Once planning a weekly dinner menu became routine, I realized I could probably save a lot more money by creating my menu based on what was on sale at the grocery store rather than just whatever tickled our fancy at the moment. Step two towards becoming my mother – now I was scoping out the circulars. For example, if boneless, skinless chicken breasts and diced fire-roasted tomatoes are on sale, I know I can make a crock pot full of chicken tortilla soup (see below) for next to nothing, so that goes on the menu. When frozen tilapia is super cheap, I plan on oven-fried fish. Proteins are usually the most expensive component of a meal , so I generally look for sales on those foods first, then see which pantry and produce items are marked down that week. Not all of our meals come from the circular items, but by purchasing a little extra meat, pasta, and canned goods when they are on sale, I fill in with meals we want even when their ingredients aren’t wallet-friendly that week.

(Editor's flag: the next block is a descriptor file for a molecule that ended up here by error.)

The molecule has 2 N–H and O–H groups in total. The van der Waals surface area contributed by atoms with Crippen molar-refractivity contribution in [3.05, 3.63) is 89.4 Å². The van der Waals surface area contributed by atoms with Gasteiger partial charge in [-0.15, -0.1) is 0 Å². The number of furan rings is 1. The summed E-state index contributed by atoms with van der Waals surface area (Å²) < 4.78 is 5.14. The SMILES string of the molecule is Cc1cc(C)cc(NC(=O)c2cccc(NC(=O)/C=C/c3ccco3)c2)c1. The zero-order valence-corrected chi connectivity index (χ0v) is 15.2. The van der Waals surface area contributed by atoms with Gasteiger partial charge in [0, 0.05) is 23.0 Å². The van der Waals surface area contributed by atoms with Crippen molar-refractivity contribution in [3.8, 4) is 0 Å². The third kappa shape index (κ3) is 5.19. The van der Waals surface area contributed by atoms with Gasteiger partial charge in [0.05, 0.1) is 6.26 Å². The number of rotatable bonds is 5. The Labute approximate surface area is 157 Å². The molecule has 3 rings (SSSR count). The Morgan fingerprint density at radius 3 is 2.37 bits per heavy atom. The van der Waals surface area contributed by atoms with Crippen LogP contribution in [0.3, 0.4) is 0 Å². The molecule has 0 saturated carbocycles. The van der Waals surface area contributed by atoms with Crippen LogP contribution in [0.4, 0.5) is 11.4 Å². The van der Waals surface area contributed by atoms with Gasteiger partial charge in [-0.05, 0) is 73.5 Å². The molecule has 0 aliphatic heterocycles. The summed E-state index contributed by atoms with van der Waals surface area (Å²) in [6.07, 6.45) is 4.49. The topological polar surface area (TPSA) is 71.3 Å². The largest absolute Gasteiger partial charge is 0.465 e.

I’ll pause here and admit I don’t have much patience when it comes to coupons. I live for online sale codes and I do scope out coupons for things like diapers and razors, but my coupon clipping and collecting doesn’t go much farther than what’s available in the Sunday paper, mainly because we buy a lot of store brand items that are cheaper than name brand even with a coupon, but also because I’m just too lazy to sort and keep track of coupons and sale cycles and all of that. There are lots of online communities and blogs devoted to streamlining the process and I know they are an excellent resource for lots of people but right now I am just not into it. I think couponing would be more worthwhile to us if we had more pantry space to allow us to really stock up, but we don’t, so my eat-mostly-what’s-on-sale approach is just more efficient for now.